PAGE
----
Please be careful out there!

The number of vehicles on Valley Road and Township Road 362A (Cedar Villa Road) has increased exponentially, with the opening of the Civic Operations Centre, the trails at the Richard St. Barbe Baker Afforestation area, and the traffic to the South West Off Leash Recreation Area. There is Chappell Marsh Conservation Area, and right across the road is the  forest at Richard St. Barbe Baker Afforestation Area.  It is wise to slow down; if a deer jumps out from between the trees of the forest to the farmers field, to the conservation area, it is best to take precautions, and be safe. The number of deers killed on Valley Road and on Township Road 362A (Cedar Villa Road) is taking its toll on the animal population over the last few months, and can be disastrous for drivers.

Please be careful out there!

“The human cost of vehicle collisions with wildlife is substantial. On average 387 people are injured and 4 killed in animal related collisions on Saskatchewan roads…The peak times for collisions are dawn and dusk. Yellow wildlife warning signs indicate areas of high risk. No matter the season or time of day, it’s important to watch for signs of wildlife and reduce your speed accordingly. Slowing down reduces the distance required to stop and decreases the force of impact in the event of a collision. ”

“Reduce Speed
Speed is one of the most common factors in vehicle collisions.

Speed:Reduces the drivers ability to steer away from objects in the roadway

Speed: Extends the distance required to stop
Speed: Increases the force of impact, in the event of a collision
With good road conditions, drivers tend to increase their speed. Some studies suggest that wildlife vehicle collisions occur more than expected on clear nights, on dry road conditions and on long straight stretches. Drivers may tend to be more cautious on curves or in poor weather“ Wildlife Collision Prevention Program.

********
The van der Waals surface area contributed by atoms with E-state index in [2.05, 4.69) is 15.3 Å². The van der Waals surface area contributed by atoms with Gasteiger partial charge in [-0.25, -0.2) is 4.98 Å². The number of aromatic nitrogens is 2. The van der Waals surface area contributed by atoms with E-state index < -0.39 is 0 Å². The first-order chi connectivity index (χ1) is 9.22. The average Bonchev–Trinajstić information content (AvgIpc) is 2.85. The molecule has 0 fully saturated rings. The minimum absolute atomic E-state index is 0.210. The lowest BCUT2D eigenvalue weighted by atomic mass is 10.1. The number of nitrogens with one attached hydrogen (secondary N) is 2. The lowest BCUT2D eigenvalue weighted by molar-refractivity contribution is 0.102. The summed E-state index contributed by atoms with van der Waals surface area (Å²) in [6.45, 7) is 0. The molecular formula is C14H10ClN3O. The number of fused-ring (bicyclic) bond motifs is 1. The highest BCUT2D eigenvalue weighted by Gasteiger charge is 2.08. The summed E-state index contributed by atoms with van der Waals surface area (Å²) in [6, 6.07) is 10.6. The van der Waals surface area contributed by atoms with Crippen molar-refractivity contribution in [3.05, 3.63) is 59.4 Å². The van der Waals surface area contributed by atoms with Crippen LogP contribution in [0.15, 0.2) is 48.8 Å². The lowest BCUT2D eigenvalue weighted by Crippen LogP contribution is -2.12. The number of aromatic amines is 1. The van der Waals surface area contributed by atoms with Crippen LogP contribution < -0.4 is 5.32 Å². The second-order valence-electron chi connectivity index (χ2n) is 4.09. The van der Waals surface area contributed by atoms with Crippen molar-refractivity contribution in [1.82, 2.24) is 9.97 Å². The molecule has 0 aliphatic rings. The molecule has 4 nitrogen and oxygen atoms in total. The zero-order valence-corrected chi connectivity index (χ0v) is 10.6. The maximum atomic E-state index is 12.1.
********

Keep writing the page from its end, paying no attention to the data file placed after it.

“It happens so quickly. It’s just like somebody cutting you off or something like that,” Jordan Goodlad told CBC News in describing his encounter with a deer on the road… “You almost don’t realize it ’til it’s done.” CBC News

If we are willing to be still and open enough to listen, wilderness itself will teach us. Steven Harper

“If you’ve driven on North American roads, you’ve seen roadkill – animals that have been killed by passing traffic. At some time, you may have run over a small animal on the road. You may even have had the harrowing experience of striking a large animal. “ Canada Safety Council
“Roads attract wildlife because they provide a travel corridor, easy access to vegetation and in the winter, a source of salt. ..[Fish and Wildlife] Officers advise drivers to reduce their speed at night and around water or on tree-lined roads. Scan the road and ditches for animals and use high beams when possible; deer eyes glow when struck by light. “ Tim Evans.
The fall/winter season is a busy time of year for wildlife. While we always recommend keeping an eye out, your chances of colliding with a wild animal increase from October to January. (In the spring, wildlife collisions also increase between May and June.)
Think it can’t happen to you? Check out the statistics:
Every 38 minutes in Canada, there’s 1 collision between a motor vehicle and a wild animal.
89% of collisions with wildlife happen on two-lane roads just outside cities and towns.